When comparing Antergos vs Peppermint Linux OS, the Slant community recommends Antergos for most people. In the question“What are the best Linux distributions for desktops?” Antergos is ranked 9th while Peppermint Linux OS is ranked 30th. The most important reason people chose Antergos is:
ArchLinux is rather hard to install using command line. Antergos's advantage is the easy installation using a GUI. So instead of manual installation of software you can just download Antergos which does things for you automatically.
Ranked in these QuestionsQuestion Ranking
Pro Easy to install
ArchLinux is rather hard to install using command line. Antergos's advantage is the easy installation using a GUI.
So instead of manual installation of software you can just download Antergos which does things for you automatically.
Pro Rolling release model make it easy to keep apps on updated versions
Antergos is a rolling release distribution (as it's based on Arch Linux). Your entire system, from the base OS components to the applications that you install, will receive updates as they are released upstream—with only a minimal delay to ensure stability.
Pro Offers choice of desktop environment on installation
Ability to choose your preferred desktop environment on installation.
Pro It comes with every essential utility pre-installed
Pro Arch User Repository access
It can visit AUR to build packages.
Pro Offers minimal ISO download
Pro Surprisingly stable Linux desktop
From popular distros of rolling and standard releases, compared to Debian (stable) and Arch, Antergos stability rocks. Debian is stable, however, it's with old packages and Arch. The only thing that broke it, so far, was compiz-manjaro (C++ 0.9 branch) from AUR, but compiz in Antergos repositories is 0.8 and it is working flawlessly.
Pro First Linux desktop that makes Windows look bad
Antergos has very nice default themes (KDE/Plasma and Gnome/GTK), which combined with Compiz 0.8, makes Windows looks sad. Antergos can even compete with Windows in regards to stability.
Pro Excellent graphical package manager (Pamac)
Features include: providing notifications of available updates; mirror management; AUR support (with the option to suppress unnecessary confirmations during the install process); update settings (frequency, whether to check for updates from the AUR, packages to ignore updates for); and a history of packages installed, updated, or removed (from the official repositories - AUR packages are not currently tracked).
Pro Extremely fast
Everything runs at the speed of light. Antergos is super responsive and programs/apps runs effortlessly.
Pro Friendly and helpful forum
Pro Looks great
The XFCE Whisker menus and dark theme are well designed.
Easy to move the panel to the top and add plank on the bottom.
Pro Comes with a variety of helpful tools
Works great with teamviewer, synaptic, XNview, KODI and Pdf-Xchange editor (via playonlinux). Netflix works awesome with chrome browser. The ICE SSB tool is great for creating web apps that run as if you installed them locally.
The Software Boutique (packaged with The MATE Welcome software Center) recognizes all the software and installs them in one click.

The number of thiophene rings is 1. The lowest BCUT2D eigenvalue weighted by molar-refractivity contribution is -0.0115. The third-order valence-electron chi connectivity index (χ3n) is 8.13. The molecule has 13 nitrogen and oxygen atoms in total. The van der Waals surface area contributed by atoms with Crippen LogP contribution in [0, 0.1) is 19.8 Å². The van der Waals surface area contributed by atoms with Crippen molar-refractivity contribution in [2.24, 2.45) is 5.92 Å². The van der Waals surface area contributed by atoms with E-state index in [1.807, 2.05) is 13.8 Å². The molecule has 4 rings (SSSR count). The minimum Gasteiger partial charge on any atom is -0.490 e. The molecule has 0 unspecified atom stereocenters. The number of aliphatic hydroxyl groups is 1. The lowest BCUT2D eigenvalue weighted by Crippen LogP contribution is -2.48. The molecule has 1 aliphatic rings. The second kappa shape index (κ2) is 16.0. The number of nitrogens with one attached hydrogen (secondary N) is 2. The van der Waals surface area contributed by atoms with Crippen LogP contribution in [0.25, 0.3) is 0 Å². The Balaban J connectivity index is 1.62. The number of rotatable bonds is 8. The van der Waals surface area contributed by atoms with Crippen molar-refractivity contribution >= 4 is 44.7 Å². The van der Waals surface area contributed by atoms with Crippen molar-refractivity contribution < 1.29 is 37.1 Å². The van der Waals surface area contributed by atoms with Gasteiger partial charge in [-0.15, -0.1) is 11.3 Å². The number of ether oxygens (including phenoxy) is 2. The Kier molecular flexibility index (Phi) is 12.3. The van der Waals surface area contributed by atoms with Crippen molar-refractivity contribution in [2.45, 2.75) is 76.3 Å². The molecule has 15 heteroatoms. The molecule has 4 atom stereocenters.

Pro Fast and light on resources
Ram Consumption is the same as LxLE, but more efficient and because of Whisker Menu and other tweaks that let us feel more like we have a XFCE desktop environment, as keyboard shortcuts, for instance, it looks like we'got here the fastest and lightest, globallty speaking. Very good on performance. Download Respin 7 (march 2017), install Libreoffice and then compare, for example, openning Libreoffice Writer inside Peppermint 7, Extix 17.04, Lubuntu 16.10, Xubuntu 16.04, Backbox 4.7, Linux Mint 18.1 Xfce an Mate or Linux Lite 3.4 (and others, I've tried many distros). Finally, you'll find out that after openning a few apps in Peppermint remains it smooth and light. Nemo file explorer on Peppermint is incredibly faster than in Mint Cinnamon; lx terminal is very fast oppening; updating is fast. And after all distro keeps working and working very solidly and consistently along the time. And yet the look and feel environment is pleasant.
Pro Peppermint 7 is stable
Peppermint 7OS (32 and 64 bit) has been updated to the Respin PPA . Kernel updated to 4.9.24 on 23-April -2017 with no issues and all software still runs great.
Con Package popularity is not visible in Antergos repositories
Small issue, but would be nice to see package popularity in Antergos repos, just like it is visible for AUR. packages.
Antergos with AUR gives access practically to all possible packages, so popularity could help in this sea of packages.
Con The installer breaks often
The installer, cnchi breaks all the time. It's very buggy.
Con Rolling release problems
Rolling release is quite pain sometimes. You might face some problem with a bugged application since you always get the latest version.
This problem is a little bit solved by Manjaro distro where applications are tested but updates are slower than usual.
Con Since it is based on Lubuntu, the double click speed needs to be slowed down
It's false that Peppermint 7 is tout court based on Lubuntu. Take a look at ths: "Peppermint Seven makes use of the Xfwm4 window manager, and Xfce bottom panel in the LXDE desktop environment. This is unlike other Linux distributions that use LXDE as the default desktop environment where it is common to use the Openbox window manager, and lxpanel." And more: "Peppermint Seven is built on the Ubuntu 16.04 LTS code base and makes use of its package repositories." Contrarily other linux distributions Peepermint creators never said Peppermint 7 is based on Lubuntu, like LXLE. Using LXDE and being based on Ubuntu is very different of being simply based on Lubuntu. In fact, Lubuntu is not faster than Peppermint and has loads of lacks for a nowadays OS experience.